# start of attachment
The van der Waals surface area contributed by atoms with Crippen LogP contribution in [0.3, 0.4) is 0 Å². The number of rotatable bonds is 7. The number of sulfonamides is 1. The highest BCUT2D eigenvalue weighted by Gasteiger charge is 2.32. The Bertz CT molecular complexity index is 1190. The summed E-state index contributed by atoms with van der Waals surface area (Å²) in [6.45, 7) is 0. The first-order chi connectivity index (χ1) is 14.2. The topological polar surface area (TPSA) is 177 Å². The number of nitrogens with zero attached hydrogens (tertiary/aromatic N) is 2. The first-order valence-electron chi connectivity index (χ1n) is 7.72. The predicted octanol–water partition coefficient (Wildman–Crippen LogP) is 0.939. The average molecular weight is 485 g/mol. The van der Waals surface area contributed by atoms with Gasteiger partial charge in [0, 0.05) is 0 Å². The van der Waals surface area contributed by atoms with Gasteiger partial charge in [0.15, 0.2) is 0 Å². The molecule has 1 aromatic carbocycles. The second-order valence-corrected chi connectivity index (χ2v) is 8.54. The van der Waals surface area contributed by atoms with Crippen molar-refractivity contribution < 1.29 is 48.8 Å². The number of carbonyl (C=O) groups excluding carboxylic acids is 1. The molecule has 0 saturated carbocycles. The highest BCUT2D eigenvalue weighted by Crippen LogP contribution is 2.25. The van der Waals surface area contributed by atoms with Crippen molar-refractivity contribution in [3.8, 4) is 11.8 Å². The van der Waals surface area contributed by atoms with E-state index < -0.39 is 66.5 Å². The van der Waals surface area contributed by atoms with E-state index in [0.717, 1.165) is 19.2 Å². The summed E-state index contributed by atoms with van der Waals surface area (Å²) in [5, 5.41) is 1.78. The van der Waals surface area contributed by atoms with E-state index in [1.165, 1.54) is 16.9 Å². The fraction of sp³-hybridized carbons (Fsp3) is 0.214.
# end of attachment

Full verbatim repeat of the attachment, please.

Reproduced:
The van der Waals surface area contributed by atoms with Crippen LogP contribution in [0.3, 0.4) is 0 Å². The number of rotatable bonds is 7. The number of sulfonamides is 1. The highest BCUT2D eigenvalue weighted by Gasteiger charge is 2.32. The Bertz CT molecular complexity index is 1190. The summed E-state index contributed by atoms with van der Waals surface area (Å²) in [6.45, 7) is 0. The first-order chi connectivity index (χ1) is 14.2. The topological polar surface area (TPSA) is 177 Å². The number of nitrogens with zero attached hydrogens (tertiary/aromatic N) is 2. The first-order valence-electron chi connectivity index (χ1n) is 7.72. The predicted octanol–water partition coefficient (Wildman–Crippen LogP) is 0.939. The average molecular weight is 485 g/mol. The van der Waals surface area contributed by atoms with Gasteiger partial charge in [0, 0.05) is 0 Å². The van der Waals surface area contributed by atoms with Gasteiger partial charge in [0.15, 0.2) is 0 Å². The molecule has 1 aromatic carbocycles. The second-order valence-corrected chi connectivity index (χ2v) is 8.54. The van der Waals surface area contributed by atoms with Crippen molar-refractivity contribution < 1.29 is 48.8 Å². The number of carbonyl (C=O) groups excluding carboxylic acids is 1. The molecule has 0 saturated carbocycles. The highest BCUT2D eigenvalue weighted by Crippen LogP contribution is 2.25. The van der Waals surface area contributed by atoms with Crippen molar-refractivity contribution in [3.8, 4) is 11.8 Å². The van der Waals surface area contributed by atoms with E-state index < -0.39 is 66.5 Å². The van der Waals surface area contributed by atoms with E-state index in [0.717, 1.165) is 19.2 Å². The summed E-state index contributed by atoms with van der Waals surface area (Å²) in [5, 5.41) is 1.78. The van der Waals surface area contributed by atoms with E-state index in [1.165, 1.54) is 16.9 Å². The fraction of sp³-hybridized carbons (Fsp3) is 0.214.